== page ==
Other productive man-made structures include pontoons and jetties. These are plentiful throughout the waterways of Queensland, and are a great place to find a lonely old bream whiling away its years in the cool shade.
In most cases a crankbait presentation is a fairly aggressive one, so the best time to use them is when the fish are in an equally aggressive mood. You can find out how much of an influence this can have when you’re fishing around structures like oyster leases and pontoons. In these places, the strong presentation of the lure can be the thing that really pushes the bream’s buttons and gets you plenty of fish.
Another influencing factor can be the amount of current. The old adage of ‘no run, no fun’ can be right on the mark. If the tide’s fairly moving, the bream’s window of opportunity to strike at passing prey is greatly reduced – he has to strike straight away or miss out. Hopefully, for the angler, the fish will opt to strike straight away!
The tidal phases from half full to full and down to half low are usually the best times to fish the mangrove creeks. The rising water gives the fish an opportunity to get in amongst the snags and catch food, and also enables them to access ground that they couldn’t previously reach (well, not since the last tide cycle anyway). And it’s during this period that you get to access and fish those productive shallow areas.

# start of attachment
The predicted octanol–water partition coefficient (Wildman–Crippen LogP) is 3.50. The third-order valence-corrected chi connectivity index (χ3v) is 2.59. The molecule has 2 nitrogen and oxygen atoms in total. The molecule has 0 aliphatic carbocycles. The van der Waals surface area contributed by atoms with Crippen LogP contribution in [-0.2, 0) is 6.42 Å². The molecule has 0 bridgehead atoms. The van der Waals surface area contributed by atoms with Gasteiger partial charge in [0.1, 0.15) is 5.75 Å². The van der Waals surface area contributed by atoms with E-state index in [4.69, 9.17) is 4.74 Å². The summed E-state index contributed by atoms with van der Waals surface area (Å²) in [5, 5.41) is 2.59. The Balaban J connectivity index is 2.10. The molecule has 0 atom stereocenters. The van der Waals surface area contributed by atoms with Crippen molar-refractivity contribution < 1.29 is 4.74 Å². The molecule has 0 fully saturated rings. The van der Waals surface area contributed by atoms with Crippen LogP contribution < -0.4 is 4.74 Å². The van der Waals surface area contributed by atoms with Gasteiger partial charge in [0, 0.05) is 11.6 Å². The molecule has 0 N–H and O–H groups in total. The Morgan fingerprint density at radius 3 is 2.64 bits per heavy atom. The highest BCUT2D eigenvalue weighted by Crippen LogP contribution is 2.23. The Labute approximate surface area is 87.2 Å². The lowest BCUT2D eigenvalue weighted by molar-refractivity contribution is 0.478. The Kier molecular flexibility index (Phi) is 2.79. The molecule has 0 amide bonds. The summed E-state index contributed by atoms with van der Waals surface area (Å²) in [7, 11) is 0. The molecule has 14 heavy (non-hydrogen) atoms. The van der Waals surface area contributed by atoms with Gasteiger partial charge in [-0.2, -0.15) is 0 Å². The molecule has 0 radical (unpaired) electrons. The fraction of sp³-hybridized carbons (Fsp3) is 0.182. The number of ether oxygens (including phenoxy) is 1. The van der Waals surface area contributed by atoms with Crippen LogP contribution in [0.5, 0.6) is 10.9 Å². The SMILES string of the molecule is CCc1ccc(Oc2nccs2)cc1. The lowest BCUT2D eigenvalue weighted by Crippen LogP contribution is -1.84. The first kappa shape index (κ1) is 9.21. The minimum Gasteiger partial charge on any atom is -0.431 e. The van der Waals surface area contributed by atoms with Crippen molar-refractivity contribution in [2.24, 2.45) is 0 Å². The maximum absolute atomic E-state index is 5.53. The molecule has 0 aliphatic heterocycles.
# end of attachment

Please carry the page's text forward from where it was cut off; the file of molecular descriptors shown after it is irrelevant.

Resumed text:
The best time of the year to fish crankbaits is largely influenced by where in the system you’re fishing, the experience you have, and the biological rhythms of the species. This last factor plays a big part, because it largely dictates where the fish will be and what their main food source will be.
The ideal lure size for bream is between about 2.5cm and 5cm. If you go any bigger you’ll increase your chances of scaring off fish, but the upside is that you’ll have a greater chance of scoring decent-sized fish.
When choosing a lure, select one that has a fairly tight shimmying action, rather than a wide, large, cod-styled wobble. They shimmy also has to be present when the lure is being worked at slow speeds. Why? Because bream aren’t big fans of fast retrieved lures, and they’re definitely not like a bass or GT in their willingness to chase one down at warp speed. Keep the retrieve slow and steady.
You won’t always find bream in exactly the same locations and holding at the same depth, so it’s vital to have a selection of lures that dive to varying depths. Your arsenal should range from deep diving models, which will dive down into fallen timber, to lures that run shallow and allow you to prospect skinny-watered sandbanks.
When it comes to a deep divers, there are few more effective and more popular than the Rebel Crawdad. These lures have been a long-time favourite with bream anglers up and down the east coast, and they’ve probably caught more bream than any other crankbait on the market. Unfortunately, the weak performance of the Australian dollar is making them quite expensive these days.